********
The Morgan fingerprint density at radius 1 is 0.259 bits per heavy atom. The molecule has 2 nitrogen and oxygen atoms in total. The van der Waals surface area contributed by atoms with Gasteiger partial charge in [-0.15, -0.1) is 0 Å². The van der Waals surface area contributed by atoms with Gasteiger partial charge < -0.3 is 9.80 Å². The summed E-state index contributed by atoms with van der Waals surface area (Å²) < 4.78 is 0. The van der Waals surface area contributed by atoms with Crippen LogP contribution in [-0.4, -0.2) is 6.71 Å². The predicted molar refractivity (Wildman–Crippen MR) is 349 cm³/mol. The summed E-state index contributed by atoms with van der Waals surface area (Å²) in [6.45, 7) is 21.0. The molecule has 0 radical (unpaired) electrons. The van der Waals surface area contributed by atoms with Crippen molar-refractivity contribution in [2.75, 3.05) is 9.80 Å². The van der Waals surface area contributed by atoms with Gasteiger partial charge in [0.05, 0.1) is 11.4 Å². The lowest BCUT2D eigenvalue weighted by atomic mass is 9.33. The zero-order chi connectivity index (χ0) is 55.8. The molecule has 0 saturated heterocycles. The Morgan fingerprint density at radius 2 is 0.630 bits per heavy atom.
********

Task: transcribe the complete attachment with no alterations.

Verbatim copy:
The Morgan fingerprint density at radius 1 is 0.259 bits per heavy atom. The molecule has 2 nitrogen and oxygen atoms in total. The van der Waals surface area contributed by atoms with Gasteiger partial charge in [-0.15, -0.1) is 0 Å². The van der Waals surface area contributed by atoms with Gasteiger partial charge < -0.3 is 9.80 Å². The summed E-state index contributed by atoms with van der Waals surface area (Å²) < 4.78 is 0. The van der Waals surface area contributed by atoms with Crippen LogP contribution in [-0.4, -0.2) is 6.71 Å². The predicted molar refractivity (Wildman–Crippen MR) is 349 cm³/mol. The summed E-state index contributed by atoms with van der Waals surface area (Å²) in [6.45, 7) is 21.0. The molecule has 0 radical (unpaired) electrons. The van der Waals surface area contributed by atoms with Crippen molar-refractivity contribution in [2.75, 3.05) is 9.80 Å². The van der Waals surface area contributed by atoms with Gasteiger partial charge in [0.05, 0.1) is 11.4 Å². The lowest BCUT2D eigenvalue weighted by atomic mass is 9.33. The zero-order chi connectivity index (χ0) is 55.8. The molecule has 0 saturated heterocycles. The Morgan fingerprint density at radius 2 is 0.630 bits per heavy atom.